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Kids Corner

When will my child get his/her teeth?

Primary Teeth

“When will my child get teeth?” This is a common question we receive at our office. Teething can be a confusing and frustrating process for little people. Some kids’ teeth press up through the gums in a mad dash over the course of a few days, other little peoples’ teeth come through over the course of months.  There is a wide range of normal as to when children get and lose teeth.  Some children may be born with teeth while others don’t get their first tooth until well past their first birthday. But as a general rule, children will get four teeth for every six months of life.

  • Girls generally get their teeth before boys do
  • Lower teeth generally erupt before the upper teeth
  • Teeth in both the upper and lower jaws usually erupt in pairs — one on the right and one on the left
  • Primary teeth are smaller in size and whiter in color than the permanent teeth that will follow
  • By the time a child is 2 to 3 years of age, all primary teeth should have erupted
  • Drooling is not necessarily associating with teething

If your child is late at getting his/her teeth, there is usually no cause for alarm. But if he/she is 15 months or older, you may want to take him/her to the dentist for x-rays to ensure the teeth are there to come in. Late teething is not a sign of any other developmental issues. Whenever your child gets teeth, be sure to take care of them as you would adult teeth.  Despite them not being around for the long haul, baby teeth still need to be cared for to prevent unnecessary pain and discomfort over many years.

Here are two handy timetables to follow as a general guideline for when you can expect your child’s teeth.

Upper Teeth When tooth emerges When tooth falls out
Central incisor 8 to 12 months 6 to 7 years
Lateral incisor 9 to 13 months 7 to 8 years
Canine (cuspid) 16 to 22 months 10 to 12 years
First molar 13 to 19 months 9 to 11 years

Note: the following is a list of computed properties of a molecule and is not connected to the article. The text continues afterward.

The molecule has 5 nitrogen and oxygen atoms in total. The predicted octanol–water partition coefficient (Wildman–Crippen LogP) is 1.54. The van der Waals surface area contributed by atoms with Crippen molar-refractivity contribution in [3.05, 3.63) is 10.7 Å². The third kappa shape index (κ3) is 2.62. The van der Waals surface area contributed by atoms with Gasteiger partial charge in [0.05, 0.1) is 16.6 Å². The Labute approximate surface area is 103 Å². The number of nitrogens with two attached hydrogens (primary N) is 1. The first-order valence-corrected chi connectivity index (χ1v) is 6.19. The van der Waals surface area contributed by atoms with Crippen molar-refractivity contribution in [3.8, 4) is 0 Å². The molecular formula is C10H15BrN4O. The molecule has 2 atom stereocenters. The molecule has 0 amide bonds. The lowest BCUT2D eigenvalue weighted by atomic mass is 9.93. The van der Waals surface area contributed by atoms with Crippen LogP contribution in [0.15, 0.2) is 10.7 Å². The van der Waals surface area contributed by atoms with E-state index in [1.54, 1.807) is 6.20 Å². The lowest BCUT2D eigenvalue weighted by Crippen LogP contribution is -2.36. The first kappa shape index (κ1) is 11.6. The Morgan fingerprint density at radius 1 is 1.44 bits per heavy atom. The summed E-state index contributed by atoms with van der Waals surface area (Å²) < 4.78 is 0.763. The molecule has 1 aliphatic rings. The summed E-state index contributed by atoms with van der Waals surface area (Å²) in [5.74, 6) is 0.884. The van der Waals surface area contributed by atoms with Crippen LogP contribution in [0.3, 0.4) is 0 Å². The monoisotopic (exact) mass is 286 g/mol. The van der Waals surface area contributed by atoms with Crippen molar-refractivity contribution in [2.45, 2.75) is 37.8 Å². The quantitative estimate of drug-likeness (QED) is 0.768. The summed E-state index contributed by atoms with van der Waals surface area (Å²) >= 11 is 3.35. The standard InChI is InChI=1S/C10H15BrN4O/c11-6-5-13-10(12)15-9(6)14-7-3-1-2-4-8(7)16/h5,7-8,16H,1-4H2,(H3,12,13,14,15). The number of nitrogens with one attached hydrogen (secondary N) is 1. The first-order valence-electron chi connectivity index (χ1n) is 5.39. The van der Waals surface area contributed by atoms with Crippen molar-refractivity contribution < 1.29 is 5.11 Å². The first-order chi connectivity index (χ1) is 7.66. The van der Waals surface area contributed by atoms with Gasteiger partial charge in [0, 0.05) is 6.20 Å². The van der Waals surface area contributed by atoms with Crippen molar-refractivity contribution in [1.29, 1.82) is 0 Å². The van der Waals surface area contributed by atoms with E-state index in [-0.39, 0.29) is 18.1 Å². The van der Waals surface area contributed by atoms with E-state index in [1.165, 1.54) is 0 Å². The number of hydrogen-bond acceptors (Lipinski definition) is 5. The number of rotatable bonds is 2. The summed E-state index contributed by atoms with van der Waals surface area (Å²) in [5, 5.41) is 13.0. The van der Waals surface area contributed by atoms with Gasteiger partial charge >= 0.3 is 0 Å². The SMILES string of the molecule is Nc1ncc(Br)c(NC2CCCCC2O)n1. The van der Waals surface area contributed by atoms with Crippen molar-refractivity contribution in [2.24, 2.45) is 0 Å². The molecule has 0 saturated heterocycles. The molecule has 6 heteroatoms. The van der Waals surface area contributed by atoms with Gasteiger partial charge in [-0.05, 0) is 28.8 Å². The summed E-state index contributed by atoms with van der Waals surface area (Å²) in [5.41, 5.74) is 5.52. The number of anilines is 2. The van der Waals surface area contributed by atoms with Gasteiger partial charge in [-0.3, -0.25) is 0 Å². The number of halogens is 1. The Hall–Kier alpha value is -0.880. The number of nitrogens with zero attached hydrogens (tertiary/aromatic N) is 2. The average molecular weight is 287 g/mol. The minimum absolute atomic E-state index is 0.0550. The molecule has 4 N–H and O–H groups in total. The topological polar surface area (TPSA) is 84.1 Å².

Second molar 25 to 33 months 10 to 12 years
Lower Teeth When tooth emerges When tooth falls out
Second molar 23 to 31 months 10 to 12 years
First molar 14 to 18 months 9 to 11 years
Canine (cuspid) 17 to 23 months 9 to 12 years
Lateral incisor 10 to 16 months 7 to 8 years
Central incisor 6 to 10 months 6 to 7 years

When should I bring my child in for their first appointment?

The American Dental Association recommends bringing babies in for a knee-to-knee exam as soon as the first tooth erupts, but no later than the first birthday.  This is especially important for first-time parents and if you have specific questions and concerns.  If we see the beginnings of cavities on the front teeth at that point it is still possible to change habits and identify problem areas before that process causes real cavities in the back teeth, ones that would need intervention (fillings). Babies should have a yearly checkup until 3. If there are no problems at  yearly checkups until three, they should then come in a every 6 months thereafter.

Children’s teeth are smaller than adult teeth, so smaller cavities can develop quickly into problems. Kids tend to ignore tooth pain until it is serious. Waiting until you hear from them is not a good idea. Also, if a child gets the idea that the dentist is a place where they come and have someone look in their mouths then they get a little toy rather than the place the come when the teeth start to hurt and they have to stay very still it can be a much more positive beginning to a great oral health and make any treatment that may be indicated in the future that much easier for your child.  The dentist’s office is also a great place to reinforce the habits you are introducing at home. Kids often feel good about brushing their teeth when their dentist or hygienist has talked to them personally.

Happy Brushing!